Preparing yourself for the worst in life is not necessarily being a pessimistic person; it is being realistic. It is a good idea to make sure you and your family are ready for a time you may not be able to get food and water, including a financial hardship or a natural disaster. However, planning and storage for all the food, water, and other living essentials your family will need for a period of several months can take up a lot of room in your home. And it may seem overwhelming trying to decide what to have in your food storage. Here are some tips to help you find space for your food storage and decide what to stock up on so you are ready.
Find Strategic Storage Areas
Whatever size home you live in, you can find places of all sizes for food storage. You can store food in small spaces, such as under beds, in the back of closets, under the stairs, in crawl spaces, and attics. Organize food storage in larger spaces and rooms using metal or wooden shelves you can buy at most retail stores. Then, you can also store food items in your garage, backyard shed, or a storage unit. Be sure only canned and sealed containers, such as food storage buckets containing non-perishable foods, are stored in your shed or storage unit so the food does not spoil or attract pests.
A rented storage unit makes a good place to keep some or all your ever-growing food storage. Many people don't completely fill their rented storage unit and have extra space inside, which is perfect to stack food storage buckets and pallets of canned foods. If you have furniture stored inside your storage unit, you can use these surfaces to stack your food storage. A stored entertainment center has lots of shelves, nooks, and crannies to store foods. Then, the furniture will keep the foods off the floor in the event water enters your storage unit.
Determine Your Family's Needs
Once you find the space necessary to store your family's food storage, decide what items you want to put in your food storage. This process is simple and similar to making a grocery shopping list.
First, make a list of all food items your family most commonly eats, including condiments, spices, and mixes. Selecting food items and ingredients you family normally eats will make it easy for you to rotate and use your food storage, thereby eliminating any waste. It can be helpful to make a list of items you already have in your pantry. Essentially, you are buying those same items, but on a larger scale for storage.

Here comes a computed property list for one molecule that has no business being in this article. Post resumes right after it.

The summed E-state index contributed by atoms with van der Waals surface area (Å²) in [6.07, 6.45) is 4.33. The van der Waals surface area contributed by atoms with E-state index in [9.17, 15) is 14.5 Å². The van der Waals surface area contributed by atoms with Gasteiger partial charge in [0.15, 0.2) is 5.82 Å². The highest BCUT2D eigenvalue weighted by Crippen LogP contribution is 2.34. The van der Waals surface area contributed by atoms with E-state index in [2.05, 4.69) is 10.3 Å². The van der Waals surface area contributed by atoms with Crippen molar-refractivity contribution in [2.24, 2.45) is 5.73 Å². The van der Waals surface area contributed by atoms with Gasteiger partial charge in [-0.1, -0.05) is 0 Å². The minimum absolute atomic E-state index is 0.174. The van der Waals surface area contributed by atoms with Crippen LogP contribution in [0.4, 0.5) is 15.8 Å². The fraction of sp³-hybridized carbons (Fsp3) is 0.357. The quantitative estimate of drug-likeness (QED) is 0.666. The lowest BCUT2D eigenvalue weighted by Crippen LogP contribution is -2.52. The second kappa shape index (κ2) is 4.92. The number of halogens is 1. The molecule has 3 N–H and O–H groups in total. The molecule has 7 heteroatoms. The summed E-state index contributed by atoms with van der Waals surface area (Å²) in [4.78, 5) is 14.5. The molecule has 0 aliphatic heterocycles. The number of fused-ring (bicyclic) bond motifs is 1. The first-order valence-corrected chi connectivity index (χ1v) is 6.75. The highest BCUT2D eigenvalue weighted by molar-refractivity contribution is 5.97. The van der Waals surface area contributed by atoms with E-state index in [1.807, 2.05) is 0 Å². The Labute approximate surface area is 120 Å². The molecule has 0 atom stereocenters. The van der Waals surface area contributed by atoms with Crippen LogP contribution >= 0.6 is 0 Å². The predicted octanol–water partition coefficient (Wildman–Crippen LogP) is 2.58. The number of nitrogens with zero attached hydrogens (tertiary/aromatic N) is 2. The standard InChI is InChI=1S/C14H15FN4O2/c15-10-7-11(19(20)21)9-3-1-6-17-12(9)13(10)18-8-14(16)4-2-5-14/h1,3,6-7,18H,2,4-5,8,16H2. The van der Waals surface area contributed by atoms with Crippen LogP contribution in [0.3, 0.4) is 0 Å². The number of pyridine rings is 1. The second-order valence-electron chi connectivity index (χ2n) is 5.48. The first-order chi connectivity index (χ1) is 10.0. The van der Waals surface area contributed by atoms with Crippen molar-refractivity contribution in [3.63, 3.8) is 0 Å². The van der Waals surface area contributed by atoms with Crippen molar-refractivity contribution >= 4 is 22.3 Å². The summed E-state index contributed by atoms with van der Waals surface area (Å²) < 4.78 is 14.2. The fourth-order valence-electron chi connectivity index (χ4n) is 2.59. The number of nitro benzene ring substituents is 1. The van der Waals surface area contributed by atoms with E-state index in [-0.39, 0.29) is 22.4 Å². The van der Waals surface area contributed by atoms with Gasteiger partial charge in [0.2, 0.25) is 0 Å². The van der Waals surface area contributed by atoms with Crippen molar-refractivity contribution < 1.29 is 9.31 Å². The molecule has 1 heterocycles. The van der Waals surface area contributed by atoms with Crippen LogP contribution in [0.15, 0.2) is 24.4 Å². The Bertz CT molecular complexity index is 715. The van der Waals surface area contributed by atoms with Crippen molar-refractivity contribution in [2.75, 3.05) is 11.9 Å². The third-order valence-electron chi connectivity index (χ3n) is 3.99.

Don't forget to list items such as cooking oils, yeast, and seasonings, including salt, pepper, and any other spices you use regularly. When you eventually use your food storage, you will still want to make the food taste good. Don't just select food items that can be stored for a long time, even though your family does not like them. It is best to keep a large amount of the foods on hand that your family likes and will eat regularly. Also, make a list of essential living items, such as deodorant, shampoo, conditioner, toothpaste, lotion, flashlight batteries, children or adult medicines, such as ibuprofen or Tylenol.
After you have your list of food and non-food items, use an online calculator to figure how much you need of each item, depending on your food storage goal, and begin stocking up for your food storage. If your budget is tight, you don't need to buy large amounts at one time. You can stock up on your storage items slowly and spend as little as ten to fifteen extra dollars each week.
Figure out how much food, water, and goods each person in your family will need for your food storage. This can depend on how many months you want to be prepared for. You may make a goal to have six, twelve, or eighteen months of food storage. There are several online calculators you can use to help you decide how much food you need in storage. Then, be sure to store one gallon of drinking water per person per day with your food storage.
These tips can help you plan and store your family's food storage.